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November 1 said emerging as likely date for upcoming Knesset elections

Coalition and opposition lawmakers reportedly closing in on compromise, amid negotiations that also involve contentious bill to bar Netanyahu from becoming PM, other legislation

The assembly hall of the Knesset in Jerusalem ahead of vote to disband parliament, on June 22, 2022. (Olivier Fitoussi/Flash90)
The assembly hall of the Knesset in Jerusalem ahead of vote to disband parliament, on June 22, 2022. (Olivier Fitoussi/Flash90)

November 1 is emerging as the most likely date for the next general election as coalition and opposition lawmakers negotiate on the date of Israel’s fifth vote in less than four years, according to several Hebrew media reports Wednesday.

There has not yet been agreement on the matter and both sides are reportedly linking talks over the election date to contested legislation barring opposition leader Benjamin Netanyahu from forming a future government, which some coalition MKs are aiming to rush through the Knesset before it dissolves, likely sometime next week.

The legislation, which would ban anyone who has been charged with serious crimes from becoming prime minister, has become a key bargaining chip for the coalition. The bill is seen as targeting Netanyahu, who is currently on trial for alleged graft crimes dating back to when he was prime minister.

Opposition MKs Yariv Levin and Yoav Kisch, from Netanyahu’s Likud party, have been pushing for the election to take place in October, while coalition MK Boaz Toporovsky of Yesh Atid has been aiming for mid-November, the Kan public broadcaster reported.

As part of the negotiations, the coalition agreed not to convene the Knesset Constitution Law and Justice Committee on Wednesday evening to prepare the anti-Netanyahu bill for Knesset plenum votes, according to Channel 13 news.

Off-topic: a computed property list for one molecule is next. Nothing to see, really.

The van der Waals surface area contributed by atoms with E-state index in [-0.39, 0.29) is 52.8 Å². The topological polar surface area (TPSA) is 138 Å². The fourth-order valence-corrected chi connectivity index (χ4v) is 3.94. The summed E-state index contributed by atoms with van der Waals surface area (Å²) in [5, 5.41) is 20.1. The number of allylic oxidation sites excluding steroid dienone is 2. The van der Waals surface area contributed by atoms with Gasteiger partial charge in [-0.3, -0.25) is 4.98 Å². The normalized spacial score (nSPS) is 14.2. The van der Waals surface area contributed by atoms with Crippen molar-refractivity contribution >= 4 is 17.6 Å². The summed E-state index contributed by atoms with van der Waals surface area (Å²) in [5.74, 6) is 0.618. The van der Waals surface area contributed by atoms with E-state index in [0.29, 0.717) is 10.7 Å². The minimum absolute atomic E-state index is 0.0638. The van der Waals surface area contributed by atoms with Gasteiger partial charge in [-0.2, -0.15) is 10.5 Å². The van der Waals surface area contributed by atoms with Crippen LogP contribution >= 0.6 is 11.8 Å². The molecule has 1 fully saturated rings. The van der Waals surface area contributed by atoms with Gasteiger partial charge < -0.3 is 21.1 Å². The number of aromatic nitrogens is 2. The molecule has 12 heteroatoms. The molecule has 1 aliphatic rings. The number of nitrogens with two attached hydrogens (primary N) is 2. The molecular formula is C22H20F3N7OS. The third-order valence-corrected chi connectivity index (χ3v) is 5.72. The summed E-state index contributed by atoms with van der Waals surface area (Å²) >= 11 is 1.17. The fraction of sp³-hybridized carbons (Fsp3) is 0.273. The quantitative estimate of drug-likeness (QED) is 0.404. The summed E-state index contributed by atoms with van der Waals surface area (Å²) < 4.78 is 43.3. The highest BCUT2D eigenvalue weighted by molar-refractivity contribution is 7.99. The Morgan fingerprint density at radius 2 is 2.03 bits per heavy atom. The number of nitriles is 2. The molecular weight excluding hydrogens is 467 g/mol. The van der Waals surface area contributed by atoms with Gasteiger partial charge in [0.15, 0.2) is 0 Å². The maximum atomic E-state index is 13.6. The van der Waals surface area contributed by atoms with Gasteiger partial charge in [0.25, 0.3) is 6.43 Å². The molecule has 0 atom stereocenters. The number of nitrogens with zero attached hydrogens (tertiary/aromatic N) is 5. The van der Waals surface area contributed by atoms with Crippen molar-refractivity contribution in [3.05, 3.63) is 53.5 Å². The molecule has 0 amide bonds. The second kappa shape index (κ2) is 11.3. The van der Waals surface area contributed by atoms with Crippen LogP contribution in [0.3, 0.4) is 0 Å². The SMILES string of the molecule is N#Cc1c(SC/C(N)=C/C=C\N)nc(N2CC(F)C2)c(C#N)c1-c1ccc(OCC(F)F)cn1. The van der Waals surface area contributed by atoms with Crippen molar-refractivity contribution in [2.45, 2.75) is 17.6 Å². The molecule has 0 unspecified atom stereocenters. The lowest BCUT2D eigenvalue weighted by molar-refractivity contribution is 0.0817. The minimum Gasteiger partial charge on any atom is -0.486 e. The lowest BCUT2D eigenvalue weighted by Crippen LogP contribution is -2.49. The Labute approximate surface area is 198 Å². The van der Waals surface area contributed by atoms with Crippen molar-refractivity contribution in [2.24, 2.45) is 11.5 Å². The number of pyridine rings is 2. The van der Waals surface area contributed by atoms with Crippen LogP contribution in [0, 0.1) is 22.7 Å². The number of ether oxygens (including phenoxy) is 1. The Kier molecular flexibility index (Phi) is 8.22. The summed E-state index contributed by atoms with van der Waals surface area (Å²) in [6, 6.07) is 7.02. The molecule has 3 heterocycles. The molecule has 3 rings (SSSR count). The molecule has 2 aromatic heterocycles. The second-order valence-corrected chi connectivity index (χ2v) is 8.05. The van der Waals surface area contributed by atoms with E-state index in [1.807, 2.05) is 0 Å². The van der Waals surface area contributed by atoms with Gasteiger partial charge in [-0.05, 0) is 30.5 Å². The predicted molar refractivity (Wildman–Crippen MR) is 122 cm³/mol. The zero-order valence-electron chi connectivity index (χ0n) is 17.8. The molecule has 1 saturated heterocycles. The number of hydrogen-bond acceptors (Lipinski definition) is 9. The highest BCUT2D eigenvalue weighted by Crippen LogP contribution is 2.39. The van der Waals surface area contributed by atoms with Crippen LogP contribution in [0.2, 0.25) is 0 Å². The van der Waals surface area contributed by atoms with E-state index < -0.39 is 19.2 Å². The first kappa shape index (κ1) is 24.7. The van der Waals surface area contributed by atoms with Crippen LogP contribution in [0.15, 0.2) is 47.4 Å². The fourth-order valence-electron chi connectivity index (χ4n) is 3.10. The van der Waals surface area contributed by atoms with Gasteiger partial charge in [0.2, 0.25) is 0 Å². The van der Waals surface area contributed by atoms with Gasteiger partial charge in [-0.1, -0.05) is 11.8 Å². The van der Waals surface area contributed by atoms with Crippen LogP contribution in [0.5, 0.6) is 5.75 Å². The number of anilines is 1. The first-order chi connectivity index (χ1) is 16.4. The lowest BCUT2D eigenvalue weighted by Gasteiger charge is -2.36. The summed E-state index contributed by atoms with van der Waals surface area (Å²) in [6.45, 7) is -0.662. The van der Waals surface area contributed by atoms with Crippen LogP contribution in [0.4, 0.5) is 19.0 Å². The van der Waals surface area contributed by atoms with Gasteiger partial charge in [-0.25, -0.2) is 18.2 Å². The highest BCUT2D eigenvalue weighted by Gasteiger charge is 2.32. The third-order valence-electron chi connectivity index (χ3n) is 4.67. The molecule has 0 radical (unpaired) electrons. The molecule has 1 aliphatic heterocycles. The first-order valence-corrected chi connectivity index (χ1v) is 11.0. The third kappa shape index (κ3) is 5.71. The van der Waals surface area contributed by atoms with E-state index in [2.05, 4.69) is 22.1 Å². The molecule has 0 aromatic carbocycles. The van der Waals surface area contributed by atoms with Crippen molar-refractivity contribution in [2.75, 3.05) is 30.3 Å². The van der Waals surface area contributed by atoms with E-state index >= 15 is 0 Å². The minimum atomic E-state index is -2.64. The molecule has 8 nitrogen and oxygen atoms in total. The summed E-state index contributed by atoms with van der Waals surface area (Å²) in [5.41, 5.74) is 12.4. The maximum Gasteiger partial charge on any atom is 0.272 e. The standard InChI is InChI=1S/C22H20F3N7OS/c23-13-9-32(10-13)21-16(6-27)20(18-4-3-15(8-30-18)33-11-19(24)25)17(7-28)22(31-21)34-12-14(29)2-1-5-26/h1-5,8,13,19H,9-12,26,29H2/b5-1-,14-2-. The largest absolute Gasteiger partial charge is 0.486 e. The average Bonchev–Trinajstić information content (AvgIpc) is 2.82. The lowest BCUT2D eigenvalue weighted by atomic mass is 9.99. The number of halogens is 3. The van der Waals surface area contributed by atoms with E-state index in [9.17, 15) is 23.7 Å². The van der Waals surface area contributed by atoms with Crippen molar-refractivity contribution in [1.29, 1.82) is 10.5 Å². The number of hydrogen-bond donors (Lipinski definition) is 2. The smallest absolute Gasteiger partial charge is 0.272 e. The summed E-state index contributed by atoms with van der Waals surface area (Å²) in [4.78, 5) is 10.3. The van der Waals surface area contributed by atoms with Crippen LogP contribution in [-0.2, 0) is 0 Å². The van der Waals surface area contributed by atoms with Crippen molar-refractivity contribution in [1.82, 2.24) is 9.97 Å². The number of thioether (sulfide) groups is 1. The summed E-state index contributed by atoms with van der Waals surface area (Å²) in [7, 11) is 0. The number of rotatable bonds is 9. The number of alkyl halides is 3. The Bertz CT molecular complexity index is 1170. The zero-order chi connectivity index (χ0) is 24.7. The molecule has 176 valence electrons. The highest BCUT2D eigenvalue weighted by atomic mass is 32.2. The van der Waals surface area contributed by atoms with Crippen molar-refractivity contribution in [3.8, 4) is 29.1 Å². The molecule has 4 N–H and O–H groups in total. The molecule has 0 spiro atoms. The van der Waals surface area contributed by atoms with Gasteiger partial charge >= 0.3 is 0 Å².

Coalition members have other bills they would like to see passed before the Knesset is dismissed, such as a bid to decriminalize recreational cannabis use pushed by New Hope MK Sharren Haskel.

Haskel’s party chief, Justice Minister Gideon Sa’ar — a former Netanyahu ally and current bitter rival — has announced that he will bring for government approval another bill that aims to limit a prime minister’s time in office to eight years. That bill was already approved earlier this year at a second Knesset reading but failed to proceed as the coalition doubted it had enough support in parliament. Though Netanyahu has already served 12 years as prime minister, the bill would not be applied retroactively.

Opposition Leader Benjamin Netanyahu at the Knesset in Jerusalem on June 22, 2022. (Olivier Fitoussi/Flash90)

The Knesset on Wednesday approved a preliminary bill to dissolve itself after Prime Minister Naftali Bennett and Foreign Minister Yair Lapid’s surprise announcement Monday that they had “exhausted” all efforts to stabilize their minority coalition and would move to call snap elections, Israel’s fifth in three and a half years.

However, MK Nir Orbach of Bennett’s own Yamina party, the lawmaker whose rebellion tipped the balance against the government, is trying to hold up the legislative process of dispersing the Knesset. Orbach is refraining from convening the House Committee, which he chairs, delaying its preparation of the Knesset dispersal bill for further reading. The lawmaker said he is aiming to give the opposition more time to form an alternative government within the current parliament.

Although currently in a race against time, the opposition could swap the current government with a new one without resorting to elections if it manages to wrangle the support of a majority of MKs for a constructive no-confidence motion before the Knesset formally disbands.

The coalition intends to use the time to prepare the bill barring Netanyahu from becoming premier and drum up enough support to pass it in the Knesset.

Prime Minister Naftali Bennett during a discussion and a vote on a bill to dissolve the Knesset on June 22, 2022. (Olivier Fitoussi/Flash90)

Bennett’s Yamina party has allowed its members to choose how they vote on the bill, while the prime minister himself said Wednesday that he will oppose it.

Meanwhile, Interior Minister Ayelet Shaked, No. 2 in Yamina, said that she was open to joining a government led by opposition Netanyahu in the current Knesset.

Likud MK Miki Zohar told the Kan public broadcaster on Wednesday that “there are a few developments that we need to clarify.”

He said there are “some Yamina MKs who understand that their political lives are coming to an end” and therefore want to keep the current Knesset going by forming an alternative government.

Zohar noted that personally, he wants elections.

As Likud reportedly tries to pry lawmakers away from the coalition, coalition Blue and White MK Michael Biton told Kan on Wednesday that the Likud had pitched an offer to him too.

“They offered me to come, I am not coming,” he said and reiterated that his party will not cooperate with Likud as long as it is still led by Netanyahu.

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